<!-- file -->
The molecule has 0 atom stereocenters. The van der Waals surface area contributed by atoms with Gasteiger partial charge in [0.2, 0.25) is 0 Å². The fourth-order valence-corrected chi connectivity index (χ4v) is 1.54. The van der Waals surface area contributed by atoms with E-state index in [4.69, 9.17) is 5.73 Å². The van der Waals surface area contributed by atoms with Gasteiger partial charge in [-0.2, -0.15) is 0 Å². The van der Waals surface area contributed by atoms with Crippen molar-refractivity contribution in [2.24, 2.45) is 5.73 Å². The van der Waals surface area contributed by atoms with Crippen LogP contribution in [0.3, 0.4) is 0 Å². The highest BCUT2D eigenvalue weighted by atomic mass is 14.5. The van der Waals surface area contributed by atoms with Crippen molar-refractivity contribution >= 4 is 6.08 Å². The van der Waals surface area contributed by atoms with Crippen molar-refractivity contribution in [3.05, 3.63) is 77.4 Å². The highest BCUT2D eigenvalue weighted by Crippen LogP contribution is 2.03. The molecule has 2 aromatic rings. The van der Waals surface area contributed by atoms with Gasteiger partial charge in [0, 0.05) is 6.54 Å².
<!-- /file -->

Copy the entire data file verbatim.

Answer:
The molecule has 0 atom stereocenters. The van der Waals surface area contributed by atoms with Gasteiger partial charge in [0.2, 0.25) is 0 Å². The fourth-order valence-corrected chi connectivity index (χ4v) is 1.54. The van der Waals surface area contributed by atoms with E-state index in [4.69, 9.17) is 5.73 Å². The van der Waals surface area contributed by atoms with Gasteiger partial charge in [-0.2, -0.15) is 0 Å². The van der Waals surface area contributed by atoms with Crippen molar-refractivity contribution in [2.24, 2.45) is 5.73 Å². The van der Waals surface area contributed by atoms with Crippen LogP contribution in [0.3, 0.4) is 0 Å². The highest BCUT2D eigenvalue weighted by atomic mass is 14.5. The van der Waals surface area contributed by atoms with Crippen molar-refractivity contribution >= 4 is 6.08 Å². The van der Waals surface area contributed by atoms with Crippen molar-refractivity contribution in [3.05, 3.63) is 77.4 Å². The highest BCUT2D eigenvalue weighted by Crippen LogP contribution is 2.03. The molecule has 2 aromatic rings. The van der Waals surface area contributed by atoms with Gasteiger partial charge in [0, 0.05) is 6.54 Å².